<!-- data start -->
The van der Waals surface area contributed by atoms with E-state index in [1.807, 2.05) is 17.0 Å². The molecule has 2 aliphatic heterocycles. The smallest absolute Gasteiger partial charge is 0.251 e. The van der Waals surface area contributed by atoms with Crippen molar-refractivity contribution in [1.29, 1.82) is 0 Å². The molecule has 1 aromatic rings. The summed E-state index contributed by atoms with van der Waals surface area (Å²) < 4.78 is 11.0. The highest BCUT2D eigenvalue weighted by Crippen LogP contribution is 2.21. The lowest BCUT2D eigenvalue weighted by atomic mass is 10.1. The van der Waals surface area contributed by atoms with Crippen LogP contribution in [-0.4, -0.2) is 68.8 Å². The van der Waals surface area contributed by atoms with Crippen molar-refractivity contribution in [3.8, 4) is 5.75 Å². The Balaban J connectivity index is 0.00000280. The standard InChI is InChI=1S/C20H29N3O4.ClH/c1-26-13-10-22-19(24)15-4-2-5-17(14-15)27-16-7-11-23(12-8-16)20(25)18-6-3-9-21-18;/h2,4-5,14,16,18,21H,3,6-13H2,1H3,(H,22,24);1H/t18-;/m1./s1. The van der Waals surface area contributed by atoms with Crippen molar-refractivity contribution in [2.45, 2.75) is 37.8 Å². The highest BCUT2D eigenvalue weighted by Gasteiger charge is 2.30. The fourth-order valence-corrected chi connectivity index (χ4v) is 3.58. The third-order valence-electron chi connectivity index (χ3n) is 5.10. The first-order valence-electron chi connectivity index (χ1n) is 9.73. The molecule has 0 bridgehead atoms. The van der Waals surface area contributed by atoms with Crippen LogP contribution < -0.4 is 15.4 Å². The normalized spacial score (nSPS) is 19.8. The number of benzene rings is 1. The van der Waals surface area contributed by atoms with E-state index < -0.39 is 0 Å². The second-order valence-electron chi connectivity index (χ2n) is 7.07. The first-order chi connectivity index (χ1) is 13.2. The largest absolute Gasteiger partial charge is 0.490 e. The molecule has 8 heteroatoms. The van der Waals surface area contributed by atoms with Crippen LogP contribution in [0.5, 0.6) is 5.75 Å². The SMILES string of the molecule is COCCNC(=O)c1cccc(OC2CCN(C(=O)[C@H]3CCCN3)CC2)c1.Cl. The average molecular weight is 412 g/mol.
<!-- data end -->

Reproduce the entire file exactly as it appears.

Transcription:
The van der Waals surface area contributed by atoms with E-state index in [1.807, 2.05) is 17.0 Å². The molecule has 2 aliphatic heterocycles. The smallest absolute Gasteiger partial charge is 0.251 e. The van der Waals surface area contributed by atoms with Crippen molar-refractivity contribution in [1.29, 1.82) is 0 Å². The molecule has 1 aromatic rings. The summed E-state index contributed by atoms with van der Waals surface area (Å²) < 4.78 is 11.0. The highest BCUT2D eigenvalue weighted by Crippen LogP contribution is 2.21. The lowest BCUT2D eigenvalue weighted by atomic mass is 10.1. The van der Waals surface area contributed by atoms with Crippen LogP contribution in [-0.4, -0.2) is 68.8 Å². The van der Waals surface area contributed by atoms with Crippen molar-refractivity contribution in [3.8, 4) is 5.75 Å². The Balaban J connectivity index is 0.00000280. The standard InChI is InChI=1S/C20H29N3O4.ClH/c1-26-13-10-22-19(24)15-4-2-5-17(14-15)27-16-7-11-23(12-8-16)20(25)18-6-3-9-21-18;/h2,4-5,14,16,18,21H,3,6-13H2,1H3,(H,22,24);1H/t18-;/m1./s1. The van der Waals surface area contributed by atoms with Crippen molar-refractivity contribution in [2.45, 2.75) is 37.8 Å². The highest BCUT2D eigenvalue weighted by Gasteiger charge is 2.30. The fourth-order valence-corrected chi connectivity index (χ4v) is 3.58. The third-order valence-electron chi connectivity index (χ3n) is 5.10. The first-order valence-electron chi connectivity index (χ1n) is 9.73. The molecule has 0 bridgehead atoms. The van der Waals surface area contributed by atoms with Crippen LogP contribution < -0.4 is 15.4 Å². The normalized spacial score (nSPS) is 19.8. The number of benzene rings is 1. The van der Waals surface area contributed by atoms with E-state index < -0.39 is 0 Å². The second-order valence-electron chi connectivity index (χ2n) is 7.07. The first-order chi connectivity index (χ1) is 13.2. The largest absolute Gasteiger partial charge is 0.490 e. The molecule has 8 heteroatoms. The van der Waals surface area contributed by atoms with Crippen LogP contribution in [0.5, 0.6) is 5.75 Å². The SMILES string of the molecule is COCCNC(=O)c1cccc(OC2CCN(C(=O)[C@H]3CCCN3)CC2)c1.Cl. The average molecular weight is 412 g/mol.